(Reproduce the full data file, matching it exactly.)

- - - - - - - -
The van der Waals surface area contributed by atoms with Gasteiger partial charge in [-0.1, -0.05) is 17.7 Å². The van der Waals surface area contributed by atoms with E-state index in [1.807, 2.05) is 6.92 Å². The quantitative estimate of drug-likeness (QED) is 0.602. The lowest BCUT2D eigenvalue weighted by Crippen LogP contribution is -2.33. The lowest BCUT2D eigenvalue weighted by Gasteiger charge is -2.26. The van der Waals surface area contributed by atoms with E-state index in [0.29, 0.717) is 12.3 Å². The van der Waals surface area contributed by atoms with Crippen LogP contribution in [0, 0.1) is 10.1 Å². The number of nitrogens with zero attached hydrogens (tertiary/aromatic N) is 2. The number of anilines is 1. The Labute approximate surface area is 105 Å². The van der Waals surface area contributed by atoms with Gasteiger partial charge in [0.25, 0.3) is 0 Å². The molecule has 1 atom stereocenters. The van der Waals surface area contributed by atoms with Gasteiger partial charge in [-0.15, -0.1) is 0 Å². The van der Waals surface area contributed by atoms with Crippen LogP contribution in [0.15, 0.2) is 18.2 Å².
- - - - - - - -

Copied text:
The van der Waals surface area contributed by atoms with Gasteiger partial charge in [-0.1, -0.05) is 17.7 Å². The van der Waals surface area contributed by atoms with E-state index in [1.807, 2.05) is 6.92 Å². The quantitative estimate of drug-likeness (QED) is 0.602. The lowest BCUT2D eigenvalue weighted by Crippen LogP contribution is -2.33. The lowest BCUT2D eigenvalue weighted by Gasteiger charge is -2.26. The van der Waals surface area contributed by atoms with E-state index in [0.29, 0.717) is 12.3 Å². The van der Waals surface area contributed by atoms with Crippen LogP contribution in [0, 0.1) is 10.1 Å². The number of nitrogens with zero attached hydrogens (tertiary/aromatic N) is 2. The number of anilines is 1. The Labute approximate surface area is 105 Å². The van der Waals surface area contributed by atoms with Gasteiger partial charge in [0.25, 0.3) is 0 Å². The molecule has 1 atom stereocenters. The van der Waals surface area contributed by atoms with Gasteiger partial charge in [-0.15, -0.1) is 0 Å². The van der Waals surface area contributed by atoms with Crippen LogP contribution in [0.15, 0.2) is 18.2 Å².